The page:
According to the Michigan Office of Highway Safety Planning, the rates of accidents, injuries, and fatalities on Michigan's roads have been decreasing for decades. Improved pavement conditions will make the roads safer, but drivers should feel at ease that transportation is less risky than it used to be.

The highway safety office reports that vehicle accidents are at all-time lows. There were 289,061 crashes in Michigan in 2013, when drivers traveled 95 billion miles on Michigan roads. Thus, there were three crashes per million miles traveled. Ten years ago, it was 3.9 crashes per million. Ten years before that it was 4.2 crashes per million. Ten years before that it was 4.7 crashes per million. Before that, it was even worse. (See the chart below.)

Fewer accidents mean fewer injuries on the roads. There are 0.7 injuries per million vehicle miles in 2013, a 53-percent reduction from 1993.

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Deaths from road accidents have steadily decreased as well, with one fatality for every 100 million miles traveled. The state has not yet release the number of vehicle miles traveled in 2014, but the number of deaths in road accidents in 2014 was the lowest in a generation.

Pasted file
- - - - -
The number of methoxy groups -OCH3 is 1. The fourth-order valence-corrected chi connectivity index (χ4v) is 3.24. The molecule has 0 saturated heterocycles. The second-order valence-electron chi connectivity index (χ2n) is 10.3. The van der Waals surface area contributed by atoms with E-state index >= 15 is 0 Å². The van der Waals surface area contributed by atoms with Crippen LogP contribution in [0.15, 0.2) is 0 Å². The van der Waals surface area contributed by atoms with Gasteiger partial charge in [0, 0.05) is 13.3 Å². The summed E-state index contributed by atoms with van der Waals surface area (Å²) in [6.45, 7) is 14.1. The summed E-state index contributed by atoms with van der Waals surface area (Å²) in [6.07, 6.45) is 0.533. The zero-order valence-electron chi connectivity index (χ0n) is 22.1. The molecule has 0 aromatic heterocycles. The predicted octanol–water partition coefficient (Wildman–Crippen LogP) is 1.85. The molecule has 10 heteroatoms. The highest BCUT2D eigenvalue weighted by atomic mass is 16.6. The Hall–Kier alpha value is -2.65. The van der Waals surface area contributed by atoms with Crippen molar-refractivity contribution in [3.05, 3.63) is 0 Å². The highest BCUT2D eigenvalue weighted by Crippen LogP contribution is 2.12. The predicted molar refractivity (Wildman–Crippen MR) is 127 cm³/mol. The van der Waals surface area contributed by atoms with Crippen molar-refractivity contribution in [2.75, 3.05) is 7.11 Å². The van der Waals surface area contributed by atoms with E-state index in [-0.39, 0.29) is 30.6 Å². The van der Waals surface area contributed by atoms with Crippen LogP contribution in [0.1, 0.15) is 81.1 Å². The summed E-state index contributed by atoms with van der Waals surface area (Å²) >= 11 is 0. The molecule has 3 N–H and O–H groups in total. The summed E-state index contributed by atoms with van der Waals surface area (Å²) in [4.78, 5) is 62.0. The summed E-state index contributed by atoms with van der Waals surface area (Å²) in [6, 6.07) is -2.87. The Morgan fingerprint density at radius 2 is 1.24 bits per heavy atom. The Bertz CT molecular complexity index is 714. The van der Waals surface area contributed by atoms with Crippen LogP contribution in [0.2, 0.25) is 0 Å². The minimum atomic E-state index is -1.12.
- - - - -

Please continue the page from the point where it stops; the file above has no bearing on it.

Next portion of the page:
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When considering only at passenger cars and trucks, the situation is even better. The figures above include motorcyclists, bicyclists and pedestrians. For just cars and trucks, deaths per 100 million vehicle miles is less than half of what it was in 1995.

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Aside from the quality of pavement, other factors contribute to road accidents: According to the National Highway Transportation Safety Agency, 27 percent of road fatalities in Michigan involved a drunk driver and 7 percent involved motorcyclists riding without a helmet.

The May 5 vote on Proposal 1 has many talking about road safety. Road conditions are a relevant factor, and the state certainly should not wait for safety rates to worsen before addressing necessary road repairs.  

In addition to raising taxes to spend more on the roads, the proposal makes a number of other changes to the Michigan Constitution and state statutes.

Improved road quality may lower these numbers even further and deteriorating roads would be detrimental to safety. Voters may want to shore up further gains through road improvements, but should feel comfortable that traffic safety trends continue to improve.


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